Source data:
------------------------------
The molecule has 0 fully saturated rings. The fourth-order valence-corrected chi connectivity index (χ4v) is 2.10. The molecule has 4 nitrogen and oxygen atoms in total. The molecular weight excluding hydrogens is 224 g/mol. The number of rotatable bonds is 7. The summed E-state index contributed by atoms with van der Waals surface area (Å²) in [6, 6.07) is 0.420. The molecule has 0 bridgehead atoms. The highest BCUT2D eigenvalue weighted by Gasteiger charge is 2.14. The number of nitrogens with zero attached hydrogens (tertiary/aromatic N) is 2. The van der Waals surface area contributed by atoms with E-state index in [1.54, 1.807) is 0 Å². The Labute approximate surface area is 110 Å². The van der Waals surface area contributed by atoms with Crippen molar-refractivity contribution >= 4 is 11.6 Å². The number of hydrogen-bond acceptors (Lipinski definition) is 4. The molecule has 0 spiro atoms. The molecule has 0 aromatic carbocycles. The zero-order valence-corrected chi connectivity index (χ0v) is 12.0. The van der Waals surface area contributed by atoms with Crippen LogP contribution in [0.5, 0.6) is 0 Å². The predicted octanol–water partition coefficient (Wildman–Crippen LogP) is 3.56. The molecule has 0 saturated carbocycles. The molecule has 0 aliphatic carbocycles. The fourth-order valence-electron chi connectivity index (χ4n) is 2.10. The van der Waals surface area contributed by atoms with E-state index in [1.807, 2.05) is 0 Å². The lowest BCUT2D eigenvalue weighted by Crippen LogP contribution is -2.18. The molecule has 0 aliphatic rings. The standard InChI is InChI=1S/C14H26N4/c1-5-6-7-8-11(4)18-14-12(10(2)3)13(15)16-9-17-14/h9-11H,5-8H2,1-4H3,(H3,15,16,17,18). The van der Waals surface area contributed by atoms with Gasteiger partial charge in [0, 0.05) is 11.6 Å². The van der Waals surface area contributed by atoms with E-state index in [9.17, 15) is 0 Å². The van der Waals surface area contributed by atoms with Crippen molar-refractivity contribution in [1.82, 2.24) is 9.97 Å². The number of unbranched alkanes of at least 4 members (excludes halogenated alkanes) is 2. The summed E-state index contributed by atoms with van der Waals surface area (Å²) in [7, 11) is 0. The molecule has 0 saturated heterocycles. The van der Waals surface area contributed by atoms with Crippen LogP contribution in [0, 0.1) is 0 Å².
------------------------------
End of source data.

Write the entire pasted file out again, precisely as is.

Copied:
The molecule has 0 fully saturated rings. The fourth-order valence-corrected chi connectivity index (χ4v) is 2.10. The molecule has 4 nitrogen and oxygen atoms in total. The molecular weight excluding hydrogens is 224 g/mol. The number of rotatable bonds is 7. The summed E-state index contributed by atoms with van der Waals surface area (Å²) in [6, 6.07) is 0.420. The molecule has 0 bridgehead atoms. The highest BCUT2D eigenvalue weighted by Gasteiger charge is 2.14. The number of nitrogens with zero attached hydrogens (tertiary/aromatic N) is 2. The van der Waals surface area contributed by atoms with E-state index in [1.54, 1.807) is 0 Å². The Labute approximate surface area is 110 Å². The van der Waals surface area contributed by atoms with Crippen molar-refractivity contribution >= 4 is 11.6 Å². The number of hydrogen-bond acceptors (Lipinski definition) is 4. The molecule has 0 spiro atoms. The molecule has 0 aromatic carbocycles. The zero-order valence-corrected chi connectivity index (χ0v) is 12.0. The van der Waals surface area contributed by atoms with Crippen LogP contribution in [0.5, 0.6) is 0 Å². The predicted octanol–water partition coefficient (Wildman–Crippen LogP) is 3.56. The molecule has 0 saturated carbocycles. The molecule has 0 aliphatic carbocycles. The fourth-order valence-electron chi connectivity index (χ4n) is 2.10. The van der Waals surface area contributed by atoms with E-state index in [1.807, 2.05) is 0 Å². The lowest BCUT2D eigenvalue weighted by Crippen LogP contribution is -2.18. The molecule has 0 aliphatic rings. The standard InChI is InChI=1S/C14H26N4/c1-5-6-7-8-11(4)18-14-12(10(2)3)13(15)16-9-17-14/h9-11H,5-8H2,1-4H3,(H3,15,16,17,18). The van der Waals surface area contributed by atoms with Gasteiger partial charge in [0, 0.05) is 11.6 Å². The van der Waals surface area contributed by atoms with E-state index in [9.17, 15) is 0 Å². The van der Waals surface area contributed by atoms with Crippen molar-refractivity contribution in [1.82, 2.24) is 9.97 Å². The number of unbranched alkanes of at least 4 members (excludes halogenated alkanes) is 2. The summed E-state index contributed by atoms with van der Waals surface area (Å²) in [7, 11) is 0. The molecule has 0 saturated heterocycles. The van der Waals surface area contributed by atoms with Crippen LogP contribution in [0, 0.1) is 0 Å².